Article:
The relentless physical demands of mountain life with its long cold winters and isolation took their toll. This precipitated a move to an organic farm in the valley where Robert drove our four-up team of Shires on the land, in parades and offered carriage rides in the park.
“Ease your grip,” Robert’s words echoed.
Robert schooled me in the art of the teamster. That summer, I jumped at the chance to cut and bale hay with the draft horses. This was a meditation in the truest sense—demanding moment-to-moment mindfulness, coupled with relaxation. Faltering for a breath, or a blink of inattention could prove disastrous.
The weather in the valley was temperate, so we planted herbs and vegetables and opened Ffoselyg Parc Farm. The following year, we opened a nursery specializing in exotic ground covers, perennials and bamboo.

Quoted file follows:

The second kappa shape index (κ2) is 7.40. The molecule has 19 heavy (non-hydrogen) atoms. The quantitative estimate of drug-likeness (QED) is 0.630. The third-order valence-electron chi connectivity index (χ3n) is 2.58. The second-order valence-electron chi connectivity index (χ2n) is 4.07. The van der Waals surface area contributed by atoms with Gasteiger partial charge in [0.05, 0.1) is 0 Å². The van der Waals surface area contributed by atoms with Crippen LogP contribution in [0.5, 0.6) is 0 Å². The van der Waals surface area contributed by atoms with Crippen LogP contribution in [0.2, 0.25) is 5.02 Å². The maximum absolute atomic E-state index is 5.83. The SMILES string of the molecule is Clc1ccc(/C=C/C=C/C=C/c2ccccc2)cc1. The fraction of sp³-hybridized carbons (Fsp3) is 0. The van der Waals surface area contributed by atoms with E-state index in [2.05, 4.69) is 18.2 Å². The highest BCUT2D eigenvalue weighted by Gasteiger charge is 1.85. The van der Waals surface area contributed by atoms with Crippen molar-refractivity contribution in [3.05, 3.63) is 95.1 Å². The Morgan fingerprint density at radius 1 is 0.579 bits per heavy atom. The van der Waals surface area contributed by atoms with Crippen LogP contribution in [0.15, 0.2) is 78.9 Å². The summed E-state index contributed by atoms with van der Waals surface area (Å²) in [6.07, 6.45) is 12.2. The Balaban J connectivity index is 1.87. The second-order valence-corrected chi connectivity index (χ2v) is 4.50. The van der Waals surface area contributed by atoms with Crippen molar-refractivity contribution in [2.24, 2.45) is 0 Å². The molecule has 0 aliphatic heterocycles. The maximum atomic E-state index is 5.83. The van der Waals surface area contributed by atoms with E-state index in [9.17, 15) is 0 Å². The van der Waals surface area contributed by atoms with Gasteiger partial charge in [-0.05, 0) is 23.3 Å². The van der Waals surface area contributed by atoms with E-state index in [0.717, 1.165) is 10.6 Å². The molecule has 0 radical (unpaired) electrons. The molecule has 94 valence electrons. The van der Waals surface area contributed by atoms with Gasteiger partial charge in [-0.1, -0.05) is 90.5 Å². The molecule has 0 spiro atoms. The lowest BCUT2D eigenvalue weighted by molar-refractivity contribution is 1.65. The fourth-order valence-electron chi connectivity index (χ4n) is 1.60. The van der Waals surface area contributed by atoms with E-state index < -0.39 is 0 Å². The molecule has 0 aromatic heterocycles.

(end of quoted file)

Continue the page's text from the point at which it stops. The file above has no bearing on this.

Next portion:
The horses flourished in their new home, where they grazed on organic grass and alfalfa. Our pair of ornery llamas accompanied us to the valley.
This motley twosome loved chasing visitors across the field, and if the guests were foolish enough to turn their backs, Bertrum and Bossley tried to mount them.
A gregarious and contented Goatee happily nuzzled anyone offering grain. And there were some new friends: Estonia, the Indian antelope, a Nilgai, who lavished me with kisses from her long, black sand-paper tongue, a miniature donkey, a miniature horse, two emus, a potbellied pig and a flock of chickens.